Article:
sleep --ms=100

Now click on Run on device.

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We can see the toit console letting us know of the execution. As well as the LED blinks till the code is running.

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Another code to test for monitoring the ESP32, using the adc pin check.

CODE
import gpio
import gpio.adc

/// The PIN for the photo resistor.
PHOTO_RESISTOR_PIN ::= 32

/// Lighting threshold. Change the threshold to fit your lighting conditions.
THRESHOLD ::= 2.2

main:
  pin := gpio.Pin PHOTO_RESISTOR_PIN
  while true:
    sensor := adc.Adc pin
    print sensor.get*100
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You can see that the files are saved in the .toit extension.

 

CLI using Jaguar

Jaguar is a small Toit application that runs on your ESP32. It uses the capabilities of the Toit virtual machine to let you update and restart your ESP32 code written in Toit over WiFi. Change your code in your editor, update it on your device, and restart it all within seconds. No need to flash over the serial, reboot your device, or wait for it to reconnect to your network.

For more information visit the GitHub Repo (open source). Download the precompiled binary to directly get started -

For macOSFor WindowsFor Linux

After the download is complete, run the installer to install and add the file to the environment PATH. After the installation is done, open CMD or Powershell and enter command - jag setup

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Now let us flash and begin with the procedure to connect Toit Cloud with ESP32 using jaguar.

Enter the command to flash the firmware on ESP32 - jag flash and then select the port our ESP32 is connected with, wifi username, and password. Next enter the command flash

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Copy the below code and save it in a file with the extension '.toit'. Example - control.toit. You can access the below code and other codes from here.

CODE
import gpio

/// Built-in LED.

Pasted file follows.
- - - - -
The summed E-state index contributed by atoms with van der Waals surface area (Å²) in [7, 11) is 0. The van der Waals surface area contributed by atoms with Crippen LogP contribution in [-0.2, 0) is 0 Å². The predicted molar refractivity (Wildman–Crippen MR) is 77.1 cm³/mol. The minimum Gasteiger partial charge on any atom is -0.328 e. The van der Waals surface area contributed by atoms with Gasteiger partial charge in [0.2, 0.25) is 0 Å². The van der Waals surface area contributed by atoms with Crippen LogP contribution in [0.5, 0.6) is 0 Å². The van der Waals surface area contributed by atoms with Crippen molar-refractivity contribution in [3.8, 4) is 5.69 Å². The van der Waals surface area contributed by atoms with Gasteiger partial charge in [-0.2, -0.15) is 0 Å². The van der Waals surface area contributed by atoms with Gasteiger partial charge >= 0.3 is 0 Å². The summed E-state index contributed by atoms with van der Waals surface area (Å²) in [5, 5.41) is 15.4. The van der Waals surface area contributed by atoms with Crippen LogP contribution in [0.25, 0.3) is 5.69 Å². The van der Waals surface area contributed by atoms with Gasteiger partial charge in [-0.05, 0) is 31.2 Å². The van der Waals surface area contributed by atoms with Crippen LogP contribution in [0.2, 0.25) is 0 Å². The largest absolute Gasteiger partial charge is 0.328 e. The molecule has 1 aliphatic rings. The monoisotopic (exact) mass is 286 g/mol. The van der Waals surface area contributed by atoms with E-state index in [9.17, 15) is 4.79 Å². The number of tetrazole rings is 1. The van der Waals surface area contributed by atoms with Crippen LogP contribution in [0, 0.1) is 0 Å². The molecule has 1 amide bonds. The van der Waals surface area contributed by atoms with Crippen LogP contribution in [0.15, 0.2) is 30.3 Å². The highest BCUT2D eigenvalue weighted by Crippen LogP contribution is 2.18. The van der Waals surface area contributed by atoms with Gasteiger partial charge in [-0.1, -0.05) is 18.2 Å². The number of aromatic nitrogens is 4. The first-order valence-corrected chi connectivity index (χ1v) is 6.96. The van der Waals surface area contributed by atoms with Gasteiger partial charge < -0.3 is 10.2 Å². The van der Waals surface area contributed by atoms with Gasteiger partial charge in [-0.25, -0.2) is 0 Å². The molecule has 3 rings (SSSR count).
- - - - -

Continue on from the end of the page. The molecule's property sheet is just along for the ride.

LED ::= 2

main:
  led := gpio.Pin LED --output
  while true:
    print "blink"
    led.set 1
    sleep --ms=100
    led.set 0
    sleep --ms=100
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Now let us test the program. Run the command jag run control.toit (or whatever filename is used). and we shall see the ESP32 responding to the program as per the code. We can also use jag watch control.toit to ask Jaguar to keep watching your Toit code on disk and to live reload it when it changes.

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Let us try and grab data from the ESP32 now. Copy the code below and save it in another file. Example - monitor.toit

CODE
import gpio
import gpio.adc

/// The PIN for the photo resistor.
PHOTO_RESISTOR_PIN ::= 32

/// Lighting threshold. Change the threshold to fit your lighting conditions.
THRESHOLD ::= 2.2

main:
  pin := gpio.Pin PHOTO_RESISTOR_PIN
  while true:
    sensor := adc.Adc pin
    print sensor.get*100

Now, this time is necessary to run the program in a specific manner. One hand, jag watch monitor.toit command needs to be run on a Code editor terminal (Visual Studio) while the other command jag monitor (not filename) on a normal CLI. The scenario we shall see would look like this along with the command on top)

 

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We can see the values read over the serial monitor when the watch command was used.

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Now that we are done, let us find one more (not so) interesting thing. When we use the run or watch command, alongside the [jaguar] prompt, there is an INFO present, provided with a local IP with the port address. If we open that on our browser, the info is available there.